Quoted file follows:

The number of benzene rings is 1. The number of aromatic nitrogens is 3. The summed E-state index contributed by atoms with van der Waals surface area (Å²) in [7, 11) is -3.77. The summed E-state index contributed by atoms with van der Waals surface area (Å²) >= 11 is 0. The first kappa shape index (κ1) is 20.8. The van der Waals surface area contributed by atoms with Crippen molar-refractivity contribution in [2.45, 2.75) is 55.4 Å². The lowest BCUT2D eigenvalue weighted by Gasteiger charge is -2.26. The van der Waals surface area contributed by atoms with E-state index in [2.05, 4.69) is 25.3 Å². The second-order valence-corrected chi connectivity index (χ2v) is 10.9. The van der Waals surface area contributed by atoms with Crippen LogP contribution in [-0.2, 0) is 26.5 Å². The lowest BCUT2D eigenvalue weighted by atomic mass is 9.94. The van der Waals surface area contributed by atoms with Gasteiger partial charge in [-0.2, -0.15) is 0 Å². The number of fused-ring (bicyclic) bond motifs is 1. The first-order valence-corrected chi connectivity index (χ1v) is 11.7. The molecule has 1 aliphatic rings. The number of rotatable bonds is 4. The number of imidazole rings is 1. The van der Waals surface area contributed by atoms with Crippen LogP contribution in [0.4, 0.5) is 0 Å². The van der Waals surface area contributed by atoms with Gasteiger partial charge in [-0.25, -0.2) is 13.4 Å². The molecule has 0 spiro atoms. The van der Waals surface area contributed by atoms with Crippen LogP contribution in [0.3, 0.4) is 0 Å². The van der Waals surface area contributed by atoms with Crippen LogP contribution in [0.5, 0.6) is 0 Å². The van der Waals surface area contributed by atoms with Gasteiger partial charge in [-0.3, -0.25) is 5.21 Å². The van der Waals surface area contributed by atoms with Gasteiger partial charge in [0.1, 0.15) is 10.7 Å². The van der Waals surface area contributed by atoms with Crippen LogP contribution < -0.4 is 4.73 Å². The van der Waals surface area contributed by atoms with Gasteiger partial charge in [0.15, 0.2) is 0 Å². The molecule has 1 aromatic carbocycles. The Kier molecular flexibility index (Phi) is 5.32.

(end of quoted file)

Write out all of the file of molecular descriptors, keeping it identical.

The number of benzene rings is 1. The number of aromatic nitrogens is 3. The summed E-state index contributed by atoms with van der Waals surface area (Å²) in [7, 11) is -3.77. The summed E-state index contributed by atoms with van der Waals surface area (Å²) >= 11 is 0. The first kappa shape index (κ1) is 20.8. The van der Waals surface area contributed by atoms with Crippen molar-refractivity contribution in [2.45, 2.75) is 55.4 Å². The lowest BCUT2D eigenvalue weighted by Gasteiger charge is -2.26. The van der Waals surface area contributed by atoms with E-state index in [2.05, 4.69) is 25.3 Å². The second-order valence-corrected chi connectivity index (χ2v) is 10.9. The van der Waals surface area contributed by atoms with Crippen LogP contribution in [-0.2, 0) is 26.5 Å². The lowest BCUT2D eigenvalue weighted by atomic mass is 9.94. The van der Waals surface area contributed by atoms with Gasteiger partial charge in [-0.2, -0.15) is 0 Å². The number of fused-ring (bicyclic) bond motifs is 1. The first-order valence-corrected chi connectivity index (χ1v) is 11.7. The molecule has 1 aliphatic rings. The number of rotatable bonds is 4. The number of imidazole rings is 1. The van der Waals surface area contributed by atoms with Crippen LogP contribution in [0.4, 0.5) is 0 Å². The van der Waals surface area contributed by atoms with Gasteiger partial charge in [-0.25, -0.2) is 13.4 Å². The molecule has 0 spiro atoms. The van der Waals surface area contributed by atoms with Crippen LogP contribution in [0.3, 0.4) is 0 Å². The van der Waals surface area contributed by atoms with Crippen LogP contribution in [0.5, 0.6) is 0 Å². The van der Waals surface area contributed by atoms with Gasteiger partial charge in [-0.3, -0.25) is 5.21 Å². The van der Waals surface area contributed by atoms with Gasteiger partial charge in [0.1, 0.15) is 10.7 Å². The van der Waals surface area contributed by atoms with Crippen LogP contribution < -0.4 is 4.73 Å². The van der Waals surface area contributed by atoms with Gasteiger partial charge in [0.15, 0.2) is 0 Å². The molecule has 1 aromatic carbocycles. The Kier molecular flexibility index (Phi) is 5.32.